LARS ULRICH Explains How His Child Custody Battle Changed The Way METALLICA Tours

April 17, 2023

During an appearance on comedian Bill Maher's "Club Random" podcast, Lars Ulrich opened up about how a child custody arrangement with one of his ex-wives led to METALLICA embracing a touring schedule that involved playing shows for no more than two weeks at a time. The METALLICA drummer said (as transcribed by BLABBERMOUTH.NET): "Maybe in the last 10, 15 years, we came around — and this is no disrespect to our managers — but we came around the other side and basically said, 'Listen, we need to start putting some boundaries and some parameters around what we're willing to do,' because back in the day we would do three [or] four in a row and then have one day off and then three in a row and then one day off, and then have a week off between going to Europe and America. And finally, like I said, maybe around 15 [years ago], maybe around the [release of the] 'Some Kind Of Monster' [documentary], we took charge and said, 'We're willing to go out for this long, for this long,' and blah blah blah. And at one point, when I was fighting a child custody case between maybe '08 to '10, maybe, give or take, we did a whole world tour for two years around not being on the road for more than two weeks at a time. We would play in Europe for two weeks, then come home, play two weeks and then come home. We did an American tour a week at a time."

Ulrich went on to explain that because he "had 50-50 custody" of his kids, "there was no budging" on the amount of uninterrupted time each parent had with the children. "So literally I would take 'em to school Monday morning and we would fly and we would play five shows in America — Monday, Tuesday, Thursday, Saturday, Sunday," he explained. "Sunday night we'd fly home. I would be with my kids from that Monday morning for a week. And the rest of the guys in the band — God bless them — were gracious enough and kind enough to work with that. And it was a whole world tour for two years. So we were never gone for more than two weeks at a time."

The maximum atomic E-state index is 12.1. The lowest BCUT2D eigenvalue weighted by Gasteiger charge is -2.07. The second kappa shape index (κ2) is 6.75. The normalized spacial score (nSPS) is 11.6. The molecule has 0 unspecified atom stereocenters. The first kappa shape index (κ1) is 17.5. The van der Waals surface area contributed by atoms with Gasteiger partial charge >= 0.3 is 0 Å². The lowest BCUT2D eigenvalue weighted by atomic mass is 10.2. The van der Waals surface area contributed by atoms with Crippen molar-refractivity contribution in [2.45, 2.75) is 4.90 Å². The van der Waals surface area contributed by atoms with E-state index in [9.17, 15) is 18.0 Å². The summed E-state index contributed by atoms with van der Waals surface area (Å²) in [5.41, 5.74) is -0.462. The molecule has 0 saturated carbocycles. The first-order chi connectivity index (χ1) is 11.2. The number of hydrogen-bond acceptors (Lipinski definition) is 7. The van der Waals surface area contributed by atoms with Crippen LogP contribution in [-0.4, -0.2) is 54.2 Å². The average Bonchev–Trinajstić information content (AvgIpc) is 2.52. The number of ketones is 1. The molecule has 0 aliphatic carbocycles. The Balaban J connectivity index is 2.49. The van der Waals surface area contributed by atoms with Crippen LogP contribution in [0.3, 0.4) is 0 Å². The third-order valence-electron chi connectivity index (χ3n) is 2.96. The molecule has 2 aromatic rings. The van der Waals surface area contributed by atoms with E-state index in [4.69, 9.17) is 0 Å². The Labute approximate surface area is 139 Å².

Lars previously touched upon METALLICA's lighter touring schedule during a 2017 interview with The Ringer. At the time, he said: "If you look at [our tour] dates, you'll see that we don't do more than two weeks at a time. We'll do two weeks, then we'll go home for a couple weeks. Then we'll do two weeks, and we'll go home for a couple weeks. That way, it never feels like it's so long that you're going to fall off the deep end or that you're afraid of losing what's left of your sanity or whatever. We basically just do two-week increments. It's a way to keep it feeling fresh, so we don't burn ourselves out."

Asked how he and his bandmates get around for those stretches, Ulrich told The Ringer: "Generally, you're sort of encased in a small metal tube with a pair of jet engines on it, and you just fly from one place to the other. What we do a lot is called 'basing' — not that kind of basing, but basing in cities. We'll play the West Coast usually from home. Or if we're out on the East Coast, we'll stay in New York for a couple weeks. That way you can kind of keep a hotel room, keep your family out there. Then you fly to the show and fly back. It's a way to stay as calm and as sane as possible in the middle of all the madness. A lot of times in Europe, we'll stay in London or Paris or Copenhagen. We pick cities that we enjoy being in. That makes it all somewhat tolerable."

In a 2017 interview with Nosey, Ulrich said that it was METALLICA's enormous commercial success that enabled the band to control how much it tours any given year.

"Over the years, when you're fortunate enough to become successful, when you become successful you can become more financially independent," he explained. "And so we've been able to put parameters on how we tour so we can spend more time at home. We have a two-week rule: we don't leave home for more than two weeks at a time, 16 days at the most. We did 180 dates on the last album in two-week increments. It's not the most cost-effective way of touring the world, but we believe you can't put a price on sanity. If you remain somewhat sane, thrn there's a better chance of finishing all the shows and not jumping off the deep end in despair and misery."

Lars had two sons, Myles (born in 1998) and Layne (born in 2001),with former wife Skylar Satenstein. He also has another son, Bryce (born in 2007),with "Gladiator" actress Connie Nielsen.

Lars and model Jessica Miller got engaged in July 2013 and married two years later. It is the third marriage for Lars, who was previously married to Debbie Jones and Satenstein.

Myles and Layne play in a band called TAIPEI HOUSTON, which released its debut album, "Once Bit Never Bored", last November via C3 Records.

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